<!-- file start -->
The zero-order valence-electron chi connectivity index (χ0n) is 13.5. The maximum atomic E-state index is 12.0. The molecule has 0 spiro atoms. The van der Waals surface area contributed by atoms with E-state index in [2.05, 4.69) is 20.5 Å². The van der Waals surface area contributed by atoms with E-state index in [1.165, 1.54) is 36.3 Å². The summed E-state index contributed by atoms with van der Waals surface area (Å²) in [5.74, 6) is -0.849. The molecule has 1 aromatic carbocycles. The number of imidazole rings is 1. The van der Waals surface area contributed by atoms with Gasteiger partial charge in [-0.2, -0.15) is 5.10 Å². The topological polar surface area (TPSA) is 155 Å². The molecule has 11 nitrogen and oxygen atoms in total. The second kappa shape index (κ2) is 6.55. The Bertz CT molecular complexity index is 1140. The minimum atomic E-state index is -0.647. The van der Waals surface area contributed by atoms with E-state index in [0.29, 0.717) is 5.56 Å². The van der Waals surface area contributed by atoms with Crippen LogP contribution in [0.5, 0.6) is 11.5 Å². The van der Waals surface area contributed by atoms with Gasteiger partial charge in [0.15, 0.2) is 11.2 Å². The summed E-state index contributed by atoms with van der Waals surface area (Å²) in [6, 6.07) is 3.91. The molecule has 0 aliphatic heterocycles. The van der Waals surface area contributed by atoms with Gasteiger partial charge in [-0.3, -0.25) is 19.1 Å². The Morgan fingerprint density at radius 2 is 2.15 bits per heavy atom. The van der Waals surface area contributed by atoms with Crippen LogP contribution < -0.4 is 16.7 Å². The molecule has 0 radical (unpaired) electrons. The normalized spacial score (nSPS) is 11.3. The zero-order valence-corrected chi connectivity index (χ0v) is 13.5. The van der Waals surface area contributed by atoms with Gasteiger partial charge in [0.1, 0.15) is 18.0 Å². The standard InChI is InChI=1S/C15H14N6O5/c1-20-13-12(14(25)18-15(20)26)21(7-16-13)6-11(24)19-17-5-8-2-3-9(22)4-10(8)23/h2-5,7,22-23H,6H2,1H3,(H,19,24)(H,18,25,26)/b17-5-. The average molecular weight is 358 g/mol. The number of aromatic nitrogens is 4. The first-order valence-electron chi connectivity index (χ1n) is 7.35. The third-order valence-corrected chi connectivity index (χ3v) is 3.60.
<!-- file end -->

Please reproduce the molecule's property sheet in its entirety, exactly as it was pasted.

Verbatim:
The zero-order valence-electron chi connectivity index (χ0n) is 13.5. The maximum atomic E-state index is 12.0. The molecule has 0 spiro atoms. The van der Waals surface area contributed by atoms with E-state index in [2.05, 4.69) is 20.5 Å². The van der Waals surface area contributed by atoms with E-state index in [1.165, 1.54) is 36.3 Å². The summed E-state index contributed by atoms with van der Waals surface area (Å²) in [5.74, 6) is -0.849. The molecule has 1 aromatic carbocycles. The number of imidazole rings is 1. The van der Waals surface area contributed by atoms with Gasteiger partial charge in [-0.2, -0.15) is 5.10 Å². The topological polar surface area (TPSA) is 155 Å². The molecule has 11 nitrogen and oxygen atoms in total. The second kappa shape index (κ2) is 6.55. The Bertz CT molecular complexity index is 1140. The minimum atomic E-state index is -0.647. The van der Waals surface area contributed by atoms with E-state index in [0.29, 0.717) is 5.56 Å². The van der Waals surface area contributed by atoms with Crippen LogP contribution in [0.5, 0.6) is 11.5 Å². The van der Waals surface area contributed by atoms with Gasteiger partial charge in [0.15, 0.2) is 11.2 Å². The summed E-state index contributed by atoms with van der Waals surface area (Å²) in [6, 6.07) is 3.91. The molecule has 0 aliphatic heterocycles. The van der Waals surface area contributed by atoms with Gasteiger partial charge in [-0.3, -0.25) is 19.1 Å². The Morgan fingerprint density at radius 2 is 2.15 bits per heavy atom. The van der Waals surface area contributed by atoms with Crippen LogP contribution < -0.4 is 16.7 Å². The molecule has 0 radical (unpaired) electrons. The normalized spacial score (nSPS) is 11.3. The zero-order valence-corrected chi connectivity index (χ0v) is 13.5. The van der Waals surface area contributed by atoms with Gasteiger partial charge in [0.1, 0.15) is 18.0 Å². The standard InChI is InChI=1S/C15H14N6O5/c1-20-13-12(14(25)18-15(20)26)21(7-16-13)6-11(24)19-17-5-8-2-3-9(22)4-10(8)23/h2-5,7,22-23H,6H2,1H3,(H,19,24)(H,18,25,26)/b17-5-. The average molecular weight is 358 g/mol. The number of aromatic nitrogens is 4. The first-order valence-electron chi connectivity index (χ1n) is 7.35. The third-order valence-corrected chi connectivity index (χ3v) is 3.60.